On our way back to our B&B, we also made a quick stop at
the Canterbury Castle -- Norman, after the Battle of Hastings (1066)
After a quick rest, we walked back into town for dinner. We ate very well on this trip (as you know, this is a key part of my research). On the first night, we ate at Deeson's -- excellent British cuisine (no, it's not an oxymoron). Service was also very good -- I'm beginning to think we are simply getting the short end of the stick here in Derby.
Kuk's seafood platter starter
The meal was very good. I pride myself on trying everything, but I should have pulled up short on this one. I saved the ball on the right for last. It's a duck "faggot". Faggots are made from meat "off-cuts" and offal (i.e. stomach lining). You usually get a bonus of a few extra organs mixed in there. Duck haggis I guess. Interesting, yes; tasty, not so much. I'll chalk that one up to cultural differences. That was an exception, however, as the rest of the food was fantastic.
Sunday -- Dover Castle and the Cliffs
We awoke Sunday to a glorious day. Sunny and in the mid-60s. Perfect. First stop, was Dover Castle. It was about 25 minutes from Canterbury. We got there slightly before opening (10) and had to wait to park but we got in. After getting our (free, thanks English Heritage membership) tickets, we headed straight for the Operation Dynamo tunnel.
ready to enter -- unfortunately we are at the front as we just missed the last tour
No photos allowed inside. I really enjoyed the tour and learned quite a bit (never thought I'd get so much WW II history along the way).
Backing up a bit, the castle site dates way back to the Iron Age. There is also a lighthouse still standing from Roman times. Work began shortly after William the Conqueror but the castle really took off under Henry II in 1160.
In Napoleonic times (end of 18th century), significant rebuilding took place which included "building" tunnels underneath the castle to be used as barracks and storage. Further tunnels were made during the early stages of WW II and they were used extensively during that time.
The multi-media tour through the tunnel taught us about Operation Dynamo which involved evacuating soldiers from Dunkirk in 1940. Now, you don't tend to think of a massive retreat as being a success; however, the British Expeditionary Force had been cut off. Over 300,000 were evacuated.
lone seagull on the rooftop outside the tunnel exit
view of the cliffs and the port of Dover from the Admiralty Lookout
view of the main castle and Great Tower -- one of the last rectangular keeps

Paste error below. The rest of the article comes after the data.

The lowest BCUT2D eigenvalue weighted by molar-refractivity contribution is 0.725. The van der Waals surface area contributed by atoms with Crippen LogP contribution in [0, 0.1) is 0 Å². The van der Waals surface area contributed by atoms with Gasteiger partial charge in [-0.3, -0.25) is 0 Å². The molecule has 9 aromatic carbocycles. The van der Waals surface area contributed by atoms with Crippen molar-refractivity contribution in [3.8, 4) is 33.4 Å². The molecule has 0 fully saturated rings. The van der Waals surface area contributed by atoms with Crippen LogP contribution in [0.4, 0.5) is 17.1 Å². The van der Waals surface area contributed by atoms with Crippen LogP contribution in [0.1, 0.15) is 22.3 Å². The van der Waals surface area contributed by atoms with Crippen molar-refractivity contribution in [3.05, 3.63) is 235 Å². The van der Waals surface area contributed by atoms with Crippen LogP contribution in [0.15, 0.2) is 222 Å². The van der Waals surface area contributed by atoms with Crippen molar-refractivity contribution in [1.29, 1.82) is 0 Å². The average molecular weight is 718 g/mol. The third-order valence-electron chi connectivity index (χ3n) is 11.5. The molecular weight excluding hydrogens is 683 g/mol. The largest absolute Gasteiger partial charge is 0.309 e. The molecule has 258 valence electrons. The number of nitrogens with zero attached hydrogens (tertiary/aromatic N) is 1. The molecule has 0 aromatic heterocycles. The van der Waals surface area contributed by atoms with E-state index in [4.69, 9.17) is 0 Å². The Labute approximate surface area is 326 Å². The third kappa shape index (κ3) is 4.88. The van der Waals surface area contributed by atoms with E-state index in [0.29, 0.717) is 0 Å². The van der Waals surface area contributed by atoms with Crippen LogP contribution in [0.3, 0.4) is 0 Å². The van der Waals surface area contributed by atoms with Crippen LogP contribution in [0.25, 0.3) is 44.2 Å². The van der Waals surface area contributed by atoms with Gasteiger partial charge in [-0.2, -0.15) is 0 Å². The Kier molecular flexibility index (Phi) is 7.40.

Alex manning the lookout
and on the throne
looking back at the church and pharos
strong seaside breeze snapping the Union Jack
up on the roof top, looking out
After the castle, we headed to the National Trust Visitor's Centre (link) for a walk along the cliffs. Now, as you can imagine, the best way to see the cliffs is not to walk on top of them. That would be from the sea or air like the photos (snagged from the web) below:
However, it was such a nice day and I figured we see a little bit of the cliffs so off we went. Our destination was the South Foreland Lighthouse 2 miles down.
ready, set, go
to prove that I actually went as well
a little hard to tell, but this is a fairly significant "crater" along the way (we took that route on the way back)
different cliff (same family)
and the lighthouse -- notice all the kites to the right (those aren't bugs)
Father and Son and a rare moment to soak up some Vitamin D -- ah, the good life
my view from my resting spot
after a rest and some ice cream, we are on our way back
one of the better cliff views along the walk
Funny note: both Kuk and Nicole's mobile phones sent them a text while on the walk. Kuk was welcomed to France; Nicole, Belgium. I guess the international border isn't too far out in the water and the phone coverage got confused.
We had another nice meal once we made it back to Canterbury. This was at Pinocchio's. Good food, good service. Two for two.
veal and eggplant for me
pasta with clams for Kuk
As always, we wish we had more time but we were glad to go even with a 3-day weekend. The weather was great and we had a good time. We realize that there is so much more to see in Kent, but we can't see it all, at least not this weekend. Hopefully, we can return.
Thanks for reading and have a good week everyone. I've got some Canterbury Tales to read . . .